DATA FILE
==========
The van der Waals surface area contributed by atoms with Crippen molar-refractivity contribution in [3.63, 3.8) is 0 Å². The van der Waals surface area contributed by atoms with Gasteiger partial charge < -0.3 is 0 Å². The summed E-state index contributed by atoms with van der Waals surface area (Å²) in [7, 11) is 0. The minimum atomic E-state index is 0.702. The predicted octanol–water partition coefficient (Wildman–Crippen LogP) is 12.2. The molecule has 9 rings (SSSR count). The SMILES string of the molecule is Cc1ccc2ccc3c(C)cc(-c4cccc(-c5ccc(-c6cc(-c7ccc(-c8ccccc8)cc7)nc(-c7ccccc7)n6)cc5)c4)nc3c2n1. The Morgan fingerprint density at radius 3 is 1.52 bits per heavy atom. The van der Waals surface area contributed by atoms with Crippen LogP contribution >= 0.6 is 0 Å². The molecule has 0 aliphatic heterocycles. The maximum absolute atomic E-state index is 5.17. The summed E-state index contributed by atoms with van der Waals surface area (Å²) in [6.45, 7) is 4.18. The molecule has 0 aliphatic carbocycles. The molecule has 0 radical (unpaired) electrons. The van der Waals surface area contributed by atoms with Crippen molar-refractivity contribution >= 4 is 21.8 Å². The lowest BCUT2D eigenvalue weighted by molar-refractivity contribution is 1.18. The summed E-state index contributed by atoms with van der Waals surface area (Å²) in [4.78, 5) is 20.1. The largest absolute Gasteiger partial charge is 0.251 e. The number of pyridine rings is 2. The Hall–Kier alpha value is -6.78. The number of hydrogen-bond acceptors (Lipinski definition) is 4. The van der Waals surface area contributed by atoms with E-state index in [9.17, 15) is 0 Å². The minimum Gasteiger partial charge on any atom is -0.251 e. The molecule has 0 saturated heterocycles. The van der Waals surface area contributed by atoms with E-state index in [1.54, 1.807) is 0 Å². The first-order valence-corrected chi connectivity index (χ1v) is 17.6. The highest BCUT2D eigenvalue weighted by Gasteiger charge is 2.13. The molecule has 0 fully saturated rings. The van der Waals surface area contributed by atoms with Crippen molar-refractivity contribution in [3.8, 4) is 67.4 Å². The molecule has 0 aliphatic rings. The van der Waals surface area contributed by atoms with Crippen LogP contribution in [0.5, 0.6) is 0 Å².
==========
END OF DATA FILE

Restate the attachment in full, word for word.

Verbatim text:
The van der Waals surface area contributed by atoms with Crippen molar-refractivity contribution in [3.63, 3.8) is 0 Å². The van der Waals surface area contributed by atoms with Gasteiger partial charge < -0.3 is 0 Å². The summed E-state index contributed by atoms with van der Waals surface area (Å²) in [7, 11) is 0. The minimum atomic E-state index is 0.702. The predicted octanol–water partition coefficient (Wildman–Crippen LogP) is 12.2. The molecule has 9 rings (SSSR count). The SMILES string of the molecule is Cc1ccc2ccc3c(C)cc(-c4cccc(-c5ccc(-c6cc(-c7ccc(-c8ccccc8)cc7)nc(-c7ccccc7)n6)cc5)c4)nc3c2n1. The Morgan fingerprint density at radius 3 is 1.52 bits per heavy atom. The van der Waals surface area contributed by atoms with Crippen LogP contribution >= 0.6 is 0 Å². The molecule has 0 aliphatic heterocycles. The maximum absolute atomic E-state index is 5.17. The summed E-state index contributed by atoms with van der Waals surface area (Å²) in [6.45, 7) is 4.18. The molecule has 0 aliphatic carbocycles. The molecule has 0 radical (unpaired) electrons. The van der Waals surface area contributed by atoms with Crippen molar-refractivity contribution >= 4 is 21.8 Å². The lowest BCUT2D eigenvalue weighted by molar-refractivity contribution is 1.18. The summed E-state index contributed by atoms with van der Waals surface area (Å²) in [4.78, 5) is 20.1. The largest absolute Gasteiger partial charge is 0.251 e. The number of pyridine rings is 2. The Hall–Kier alpha value is -6.78. The number of hydrogen-bond acceptors (Lipinski definition) is 4. The van der Waals surface area contributed by atoms with E-state index in [9.17, 15) is 0 Å². The minimum Gasteiger partial charge on any atom is -0.251 e. The molecule has 0 saturated heterocycles. The van der Waals surface area contributed by atoms with E-state index in [1.54, 1.807) is 0 Å². The first-order valence-corrected chi connectivity index (χ1v) is 17.6. The highest BCUT2D eigenvalue weighted by Gasteiger charge is 2.13. The molecule has 0 fully saturated rings. The van der Waals surface area contributed by atoms with Crippen molar-refractivity contribution in [3.8, 4) is 67.4 Å². The molecule has 0 aliphatic rings. The van der Waals surface area contributed by atoms with Crippen LogP contribution in [0.5, 0.6) is 0 Å².